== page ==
The Legend of Nessie
"The Water Horse" is 60% fantasy and 40% animal drama, the sort of thing where we have a young child who finds himself a pet which helps him with various problems. But whilst this 40% is sort of familiar it is the other 60%, the fantasy side of "The Water Horse" which makes it entertaining because it's all about the legendary Loch Ness Monster. For anyone who has the slightest interest in the legend of Nessie this charming tale of a young boy finding an egg which happens to be a baby Nessie will be fun and even for those who know nothing of the legend will find it entertaining. But whilst entertaining, seriously charming and featuring some wonderful acting it is strangely not hugely memorable, just the sort of movie you will enjoy watching but not feel in any rush to see again.
With his father away fighting the Germans in the war, young Angus MacMorrow (Alex Etel - Millions) is finding life hard; he's missing his dad and with the British Army taking over the country estate where they live things are difficult. But having returned home from the nearby beach with a bucket of shells and rocks Angus discovers that one rock is in fact an egg, but not a normal sort of an egg but a water horse egg, which hatches the strangest of creatures. With a strange animal to look after and keep a secret Angus finds happiness naming this creature Crusoe and feeding it scraps from the kitchen. But as Crusoe rapidly grows keeping him a secret is no longer possible so Angus and handyman Lewis Mowbray (Ben Chaplin - Murder by Numbers) sneak him into the nearby Loch. But with the army doing secret weapons testing Crusoe's life is in danger.
So there are two sides to "The Water Horse" the fantasy and the animal drama which interweave nicely especially with a nice cameo from Brian Cox as an old man in a pub who spins yarns to American tourists about the legend of the Loch Ness Monster providing an intro to the main story. But as such there is something familiar to "The Water Horse" and that is the set up of young Angus who is missing his father who is off at war and who is really in denial over his father's death. Add to that Angus's fear of the water and we have a troubled young boy who after finding a rather large egg finds himself with a pet, but not your normal sort of pet but a baby Nessie which he calls Crusoe. So as you would expect Angus bonds with this rather strange and comical animal, protecting it, helping it flee from those who would kill it and Crusoe helps Angus not only get over his fear of water but also his denial over his dad's death.
It is all very typical to the point that eventually Crusoe gets so big that Angus has to let him go. But with "The Water Horse" being set during the war and with the army setting up a training camp at the country estate he lives on it does have a different feel, a more mysterious feel. And that mystery comes in the form of new handyman Lewis Mowbray who believes Crusoe to be a Water Horse, but also finds himself at loggerheads with Capt. Hamilton. It just adds a different flavour to things so whilst there are plenty of typical scenes such as Crusoe causing chaos in the home, you then have Capt. Hamilton taking a dislike to Mowbray and becoming determined to prove he is not all he seems.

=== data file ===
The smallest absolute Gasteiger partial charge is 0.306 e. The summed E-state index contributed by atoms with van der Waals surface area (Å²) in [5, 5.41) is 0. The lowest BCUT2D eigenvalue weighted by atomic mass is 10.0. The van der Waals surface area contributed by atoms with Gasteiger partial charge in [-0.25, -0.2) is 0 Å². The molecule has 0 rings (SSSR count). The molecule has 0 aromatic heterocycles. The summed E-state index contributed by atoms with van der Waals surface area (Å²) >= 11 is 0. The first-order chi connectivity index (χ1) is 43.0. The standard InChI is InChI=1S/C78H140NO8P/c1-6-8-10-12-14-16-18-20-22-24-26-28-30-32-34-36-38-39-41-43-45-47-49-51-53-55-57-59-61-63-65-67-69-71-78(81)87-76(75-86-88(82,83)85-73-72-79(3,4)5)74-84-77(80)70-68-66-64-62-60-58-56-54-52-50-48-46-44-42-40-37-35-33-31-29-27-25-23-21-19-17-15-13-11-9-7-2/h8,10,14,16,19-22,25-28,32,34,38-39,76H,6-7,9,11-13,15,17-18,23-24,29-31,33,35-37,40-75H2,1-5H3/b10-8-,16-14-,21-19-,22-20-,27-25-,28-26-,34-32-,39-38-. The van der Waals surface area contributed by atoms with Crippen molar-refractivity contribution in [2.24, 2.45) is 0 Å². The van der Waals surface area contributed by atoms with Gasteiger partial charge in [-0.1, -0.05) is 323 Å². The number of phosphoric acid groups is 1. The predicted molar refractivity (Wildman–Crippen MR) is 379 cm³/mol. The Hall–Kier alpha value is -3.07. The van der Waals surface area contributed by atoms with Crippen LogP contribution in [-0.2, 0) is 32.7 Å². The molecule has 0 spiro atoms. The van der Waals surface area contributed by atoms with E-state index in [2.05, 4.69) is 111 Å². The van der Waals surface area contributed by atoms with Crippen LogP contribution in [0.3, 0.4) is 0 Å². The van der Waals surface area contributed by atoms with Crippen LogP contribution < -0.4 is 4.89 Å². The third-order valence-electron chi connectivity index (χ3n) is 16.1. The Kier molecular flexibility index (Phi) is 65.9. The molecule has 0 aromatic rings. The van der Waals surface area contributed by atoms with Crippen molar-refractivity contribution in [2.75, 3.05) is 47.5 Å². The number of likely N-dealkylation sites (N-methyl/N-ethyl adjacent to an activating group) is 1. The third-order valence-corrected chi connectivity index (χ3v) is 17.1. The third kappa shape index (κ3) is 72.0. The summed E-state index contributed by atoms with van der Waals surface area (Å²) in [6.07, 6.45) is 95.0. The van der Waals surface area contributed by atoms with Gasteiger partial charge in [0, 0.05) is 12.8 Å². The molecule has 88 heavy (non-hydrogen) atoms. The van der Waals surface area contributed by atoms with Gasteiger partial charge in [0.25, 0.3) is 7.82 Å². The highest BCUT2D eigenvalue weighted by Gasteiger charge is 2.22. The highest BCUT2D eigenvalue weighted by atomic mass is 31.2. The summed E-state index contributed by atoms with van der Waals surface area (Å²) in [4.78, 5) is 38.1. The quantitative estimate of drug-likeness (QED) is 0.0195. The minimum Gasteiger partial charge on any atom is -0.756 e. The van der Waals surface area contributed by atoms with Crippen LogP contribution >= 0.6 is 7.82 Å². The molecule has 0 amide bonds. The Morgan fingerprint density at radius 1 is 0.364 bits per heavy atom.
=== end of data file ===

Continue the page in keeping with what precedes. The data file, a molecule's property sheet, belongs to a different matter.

But then on top of this you have the fantasy aspect, the element of legend as it is basically the tale of the Loch Ness Monster. And as such it is a wonderfully entertaining tale with how comes this monster happened to arrive in the Loch but also drawing in famous aspects of the legend. There is a wonderfully amusing scene where we see some local men who had seen the monster faking a photograph because it will drum up tourists to the area, and that photo is one of the most famous images of Nessie. Even if you have little interest in the Loch Ness Monster the fact this legend is used in a family animal drama will entertain.
At the centre of "The War Horse" is the CGI creation of Crusoe which personally for me is a bit of a mixed bag. The scenes of a young Crusoe, as this mischievous little creature are the best; it's cute and strangely believable. But then as Crusoe grows in the more recognizable monster living in the Loch it just loses something, just that slight edge of realism, something which younger audiences probably won't pick up on. And talking of realism whilst it seems very strange to think that this story of the Scottish Loch Ness Monster was actually filmed in New Zealand director Jay Russell does quite an impressive job of making you feel like you are in Scotland.
As for the acting well in a way it's like the movie, entertaining but not really that memorable. Alex Etel is effective as young Angus as is Emily Watson as his mother Anne MacMorrow and Ben Chaplin as handyman Lewis Mowbray delivers a decent Scottish accent as well as a touch of mystery. But whilst there isn't a bad performance in "The Water Horse" there is nothing special, just solid acting.
What this all boils down to is that "The Water Horse" is a fun movie which puts a nice spin on the lonely boy and pet story by incorporating the legend of the Loch ness Monster. But whilst fun, charming and well acted it is nothing more that entertaining and rather surprisingly not that memorable.